The display does not work in the parallel access mode (the alphanumeric one had RS, R/W, E, in addition to the four parallel bits: DB4, DB5, DB6, DB7) but in the serial access mode, that is based on a 3-wire SPI bus, having the SCLK (clock), the SID (bidirectional data line) and the CS (Chip Select).
The retroillumination is a fixed light one, and is powered by means of the RBL resistor, that brings the current to the BL+ positive; the LED retroilluminator’s negative is connected to the ground (BL-). The display’s reset line has not been used and has been deactivated, by setting it to a fixed logical 1. The P/S line, that is found in the KXM12864M-3 display version only, determines if the communication interface with the controller (in our case, the 3Drag board) has to be in parallel or serial mode; in our case it has been connected fixedly to the ground, thus the display will operate in the serial bus mode, while if it had been connected to the +5V, the viewer would have been commanded just like all the parallel LCDs. In the serial mode, the RS (4), R/W (5) and E (6) lines become, respectively, CS, SID and SCLK.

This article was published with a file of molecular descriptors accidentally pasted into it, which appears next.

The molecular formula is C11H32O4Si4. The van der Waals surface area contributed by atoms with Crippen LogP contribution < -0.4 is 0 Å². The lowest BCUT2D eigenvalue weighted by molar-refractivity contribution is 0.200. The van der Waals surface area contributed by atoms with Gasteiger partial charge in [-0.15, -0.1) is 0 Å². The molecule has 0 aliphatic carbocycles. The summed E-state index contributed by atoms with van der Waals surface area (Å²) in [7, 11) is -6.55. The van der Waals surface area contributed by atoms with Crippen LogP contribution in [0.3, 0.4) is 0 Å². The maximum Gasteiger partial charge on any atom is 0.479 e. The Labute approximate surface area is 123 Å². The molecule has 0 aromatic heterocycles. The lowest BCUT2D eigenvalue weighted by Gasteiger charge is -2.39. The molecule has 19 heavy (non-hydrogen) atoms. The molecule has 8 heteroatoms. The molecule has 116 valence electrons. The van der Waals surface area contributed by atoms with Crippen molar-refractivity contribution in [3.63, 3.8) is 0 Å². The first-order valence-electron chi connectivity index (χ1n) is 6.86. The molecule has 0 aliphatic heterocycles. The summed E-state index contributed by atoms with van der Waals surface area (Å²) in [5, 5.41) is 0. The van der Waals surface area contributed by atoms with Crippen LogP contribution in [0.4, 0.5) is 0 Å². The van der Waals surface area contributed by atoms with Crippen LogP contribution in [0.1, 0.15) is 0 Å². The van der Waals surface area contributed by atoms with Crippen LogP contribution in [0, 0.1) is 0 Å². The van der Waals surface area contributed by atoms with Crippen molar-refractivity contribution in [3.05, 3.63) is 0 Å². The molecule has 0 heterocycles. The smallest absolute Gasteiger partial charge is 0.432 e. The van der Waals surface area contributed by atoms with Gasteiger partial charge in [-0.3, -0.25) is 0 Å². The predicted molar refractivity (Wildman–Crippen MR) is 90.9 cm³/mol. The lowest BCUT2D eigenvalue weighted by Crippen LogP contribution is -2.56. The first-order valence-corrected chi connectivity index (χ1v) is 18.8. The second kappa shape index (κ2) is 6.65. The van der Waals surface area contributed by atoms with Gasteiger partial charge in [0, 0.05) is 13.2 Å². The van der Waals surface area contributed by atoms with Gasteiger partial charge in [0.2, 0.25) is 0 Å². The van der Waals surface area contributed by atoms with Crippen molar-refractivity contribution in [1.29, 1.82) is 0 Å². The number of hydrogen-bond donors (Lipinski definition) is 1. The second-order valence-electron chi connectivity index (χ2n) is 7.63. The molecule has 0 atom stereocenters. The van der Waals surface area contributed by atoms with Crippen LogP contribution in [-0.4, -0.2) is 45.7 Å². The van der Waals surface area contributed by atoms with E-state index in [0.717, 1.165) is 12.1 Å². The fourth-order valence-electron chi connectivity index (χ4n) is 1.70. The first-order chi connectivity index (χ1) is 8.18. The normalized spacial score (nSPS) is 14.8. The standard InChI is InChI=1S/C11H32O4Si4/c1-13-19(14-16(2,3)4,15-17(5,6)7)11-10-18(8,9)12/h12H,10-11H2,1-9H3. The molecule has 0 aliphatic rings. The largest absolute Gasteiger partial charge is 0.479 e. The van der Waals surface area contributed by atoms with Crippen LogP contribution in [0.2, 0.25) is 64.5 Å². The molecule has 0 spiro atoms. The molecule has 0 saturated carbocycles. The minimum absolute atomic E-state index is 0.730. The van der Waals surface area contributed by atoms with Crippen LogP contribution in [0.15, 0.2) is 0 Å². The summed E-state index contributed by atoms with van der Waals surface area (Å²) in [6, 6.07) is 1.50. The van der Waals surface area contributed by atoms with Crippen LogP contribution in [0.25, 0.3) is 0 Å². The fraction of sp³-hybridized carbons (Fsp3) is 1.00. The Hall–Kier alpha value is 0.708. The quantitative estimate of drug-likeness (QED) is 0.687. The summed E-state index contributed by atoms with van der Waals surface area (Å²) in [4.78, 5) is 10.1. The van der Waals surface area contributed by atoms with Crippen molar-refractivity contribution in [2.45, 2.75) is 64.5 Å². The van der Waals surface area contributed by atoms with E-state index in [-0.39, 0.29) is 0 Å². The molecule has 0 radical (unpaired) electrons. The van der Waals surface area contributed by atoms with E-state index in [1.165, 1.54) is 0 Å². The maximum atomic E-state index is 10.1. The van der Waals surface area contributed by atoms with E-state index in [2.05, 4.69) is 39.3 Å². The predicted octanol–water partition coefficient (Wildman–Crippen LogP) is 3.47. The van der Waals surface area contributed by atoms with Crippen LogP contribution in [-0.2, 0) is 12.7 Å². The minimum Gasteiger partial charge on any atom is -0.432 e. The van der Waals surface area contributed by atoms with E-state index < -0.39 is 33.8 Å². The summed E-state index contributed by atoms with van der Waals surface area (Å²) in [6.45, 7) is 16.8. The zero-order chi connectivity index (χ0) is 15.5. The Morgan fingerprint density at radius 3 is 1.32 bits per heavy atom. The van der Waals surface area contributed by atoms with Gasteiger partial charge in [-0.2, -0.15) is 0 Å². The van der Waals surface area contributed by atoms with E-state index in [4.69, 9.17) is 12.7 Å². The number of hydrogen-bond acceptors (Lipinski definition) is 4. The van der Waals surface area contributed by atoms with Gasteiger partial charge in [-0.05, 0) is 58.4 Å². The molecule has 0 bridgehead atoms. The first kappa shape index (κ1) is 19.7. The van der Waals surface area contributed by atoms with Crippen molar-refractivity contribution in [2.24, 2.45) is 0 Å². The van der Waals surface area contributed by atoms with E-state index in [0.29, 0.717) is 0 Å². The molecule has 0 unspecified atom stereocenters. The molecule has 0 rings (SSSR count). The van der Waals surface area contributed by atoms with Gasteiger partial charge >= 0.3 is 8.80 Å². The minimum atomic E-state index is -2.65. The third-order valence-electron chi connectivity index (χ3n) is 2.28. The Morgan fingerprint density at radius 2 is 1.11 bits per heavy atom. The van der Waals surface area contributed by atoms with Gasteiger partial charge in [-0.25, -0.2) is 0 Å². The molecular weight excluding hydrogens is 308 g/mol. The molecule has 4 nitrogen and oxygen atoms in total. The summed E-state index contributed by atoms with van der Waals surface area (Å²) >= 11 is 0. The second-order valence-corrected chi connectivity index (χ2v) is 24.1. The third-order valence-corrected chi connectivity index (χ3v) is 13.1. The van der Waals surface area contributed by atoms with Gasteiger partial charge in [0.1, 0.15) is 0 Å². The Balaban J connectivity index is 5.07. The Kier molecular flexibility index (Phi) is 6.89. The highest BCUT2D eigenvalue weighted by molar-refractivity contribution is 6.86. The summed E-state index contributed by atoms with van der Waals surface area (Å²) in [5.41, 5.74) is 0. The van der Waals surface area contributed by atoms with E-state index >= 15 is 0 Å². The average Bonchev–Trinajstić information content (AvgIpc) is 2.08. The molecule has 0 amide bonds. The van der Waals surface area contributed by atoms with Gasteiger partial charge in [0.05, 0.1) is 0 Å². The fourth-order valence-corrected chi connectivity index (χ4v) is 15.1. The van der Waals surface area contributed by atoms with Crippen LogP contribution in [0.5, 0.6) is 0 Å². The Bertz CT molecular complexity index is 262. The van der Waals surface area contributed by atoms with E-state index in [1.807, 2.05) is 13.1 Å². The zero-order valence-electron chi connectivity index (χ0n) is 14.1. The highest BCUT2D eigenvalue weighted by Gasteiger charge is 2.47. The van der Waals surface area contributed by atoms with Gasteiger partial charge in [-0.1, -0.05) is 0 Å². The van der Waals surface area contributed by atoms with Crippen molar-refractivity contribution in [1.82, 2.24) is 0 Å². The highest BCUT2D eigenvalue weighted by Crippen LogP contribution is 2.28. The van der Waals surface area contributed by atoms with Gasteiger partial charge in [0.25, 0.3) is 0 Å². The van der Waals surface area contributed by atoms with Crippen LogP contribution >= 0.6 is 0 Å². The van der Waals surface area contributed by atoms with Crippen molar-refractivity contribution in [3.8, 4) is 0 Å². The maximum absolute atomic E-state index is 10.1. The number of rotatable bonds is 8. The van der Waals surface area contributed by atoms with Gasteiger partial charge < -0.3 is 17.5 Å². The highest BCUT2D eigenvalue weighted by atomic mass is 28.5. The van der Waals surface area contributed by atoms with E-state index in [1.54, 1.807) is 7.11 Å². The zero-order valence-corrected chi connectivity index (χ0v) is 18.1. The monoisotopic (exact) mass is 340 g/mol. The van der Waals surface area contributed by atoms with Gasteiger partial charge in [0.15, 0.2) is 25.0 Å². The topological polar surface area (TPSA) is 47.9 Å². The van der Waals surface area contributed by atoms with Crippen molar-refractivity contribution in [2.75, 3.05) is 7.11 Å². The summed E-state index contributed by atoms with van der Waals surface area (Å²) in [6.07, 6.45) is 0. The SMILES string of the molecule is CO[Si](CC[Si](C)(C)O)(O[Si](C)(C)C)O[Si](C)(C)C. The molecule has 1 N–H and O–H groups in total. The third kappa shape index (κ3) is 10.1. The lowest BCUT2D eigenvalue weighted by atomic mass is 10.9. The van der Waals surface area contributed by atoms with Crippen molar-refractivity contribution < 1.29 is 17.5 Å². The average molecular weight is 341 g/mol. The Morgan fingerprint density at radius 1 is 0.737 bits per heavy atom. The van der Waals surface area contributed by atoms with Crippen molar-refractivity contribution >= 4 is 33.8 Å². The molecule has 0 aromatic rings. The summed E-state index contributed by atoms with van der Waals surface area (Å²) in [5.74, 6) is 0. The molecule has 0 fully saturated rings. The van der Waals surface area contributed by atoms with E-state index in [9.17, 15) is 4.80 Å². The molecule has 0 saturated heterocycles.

In order to manage the graphic display, a dedicated library has been written, so to generate the data accordingly to the serial protocol needed for the purpose.
The graphic LCD panel is connected to the controller board by means of the EXP1 connector, from which the 5V Vcc power comes as well: the latter is reduced by the U2 integrated regulator that stabilizes it at 3.3 volts, for the purpose of the usage by the SD-Card; in fact this memory card is powered between 2.7 ad 3.6 volts and does not tolerate 5 volts, which is why in the circuit diagram you may see it as interfaced to the EXP2 connector (from which a second flat-cable begins: it reaches the 3Drag controller board) by means of a level shifter from 3.3V to TTL(0/5V). The voltage regulator is a MCP1702-3302E, that enables the adjustment of the power supply for the memory board, from 5 to 3.3V.